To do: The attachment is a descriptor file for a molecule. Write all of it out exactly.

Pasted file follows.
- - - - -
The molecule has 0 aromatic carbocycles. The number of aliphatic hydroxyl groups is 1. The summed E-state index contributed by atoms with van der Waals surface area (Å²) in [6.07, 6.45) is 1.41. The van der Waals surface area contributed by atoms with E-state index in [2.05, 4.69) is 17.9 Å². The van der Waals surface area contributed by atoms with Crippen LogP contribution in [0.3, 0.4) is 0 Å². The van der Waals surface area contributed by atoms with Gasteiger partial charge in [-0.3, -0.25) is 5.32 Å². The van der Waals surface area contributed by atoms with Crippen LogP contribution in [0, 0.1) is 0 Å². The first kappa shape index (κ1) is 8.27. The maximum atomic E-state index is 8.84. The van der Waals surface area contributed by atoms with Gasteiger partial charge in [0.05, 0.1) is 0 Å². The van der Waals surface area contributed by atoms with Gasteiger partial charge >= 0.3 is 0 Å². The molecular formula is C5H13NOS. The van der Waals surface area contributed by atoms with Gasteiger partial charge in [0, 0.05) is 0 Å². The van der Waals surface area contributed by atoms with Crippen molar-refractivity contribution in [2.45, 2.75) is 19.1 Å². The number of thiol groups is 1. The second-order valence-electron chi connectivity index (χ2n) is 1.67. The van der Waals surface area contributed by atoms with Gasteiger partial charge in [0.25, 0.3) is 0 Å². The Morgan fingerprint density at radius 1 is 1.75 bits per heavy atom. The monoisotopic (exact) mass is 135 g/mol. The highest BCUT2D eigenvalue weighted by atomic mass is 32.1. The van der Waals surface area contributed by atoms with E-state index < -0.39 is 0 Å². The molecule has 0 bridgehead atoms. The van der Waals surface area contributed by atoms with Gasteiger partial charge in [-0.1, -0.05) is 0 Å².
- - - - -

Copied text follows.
The molecule has 0 aromatic carbocycles. The number of aliphatic hydroxyl groups is 1. The summed E-state index contributed by atoms with van der Waals surface area (Å²) in [6.07, 6.45) is 1.41. The van der Waals surface area contributed by atoms with E-state index in [2.05, 4.69) is 17.9 Å². The van der Waals surface area contributed by atoms with Crippen LogP contribution in [0.3, 0.4) is 0 Å². The van der Waals surface area contributed by atoms with Gasteiger partial charge in [-0.3, -0.25) is 5.32 Å². The van der Waals surface area contributed by atoms with Crippen LogP contribution in [0, 0.1) is 0 Å². The first kappa shape index (κ1) is 8.27. The maximum atomic E-state index is 8.84. The van der Waals surface area contributed by atoms with Gasteiger partial charge in [0.05, 0.1) is 0 Å². The van der Waals surface area contributed by atoms with Gasteiger partial charge >= 0.3 is 0 Å². The molecular formula is C5H13NOS. The van der Waals surface area contributed by atoms with Gasteiger partial charge in [0, 0.05) is 0 Å². The van der Waals surface area contributed by atoms with Crippen molar-refractivity contribution in [2.45, 2.75) is 19.1 Å². The number of thiol groups is 1. The second-order valence-electron chi connectivity index (χ2n) is 1.67. The van der Waals surface area contributed by atoms with Gasteiger partial charge in [0.25, 0.3) is 0 Å². The Morgan fingerprint density at radius 1 is 1.75 bits per heavy atom. The monoisotopic (exact) mass is 135 g/mol. The highest BCUT2D eigenvalue weighted by atomic mass is 32.1. The van der Waals surface area contributed by atoms with E-state index < -0.39 is 0 Å². The molecule has 0 bridgehead atoms. The van der Waals surface area contributed by atoms with Gasteiger partial charge in [-0.1, -0.05) is 0 Å².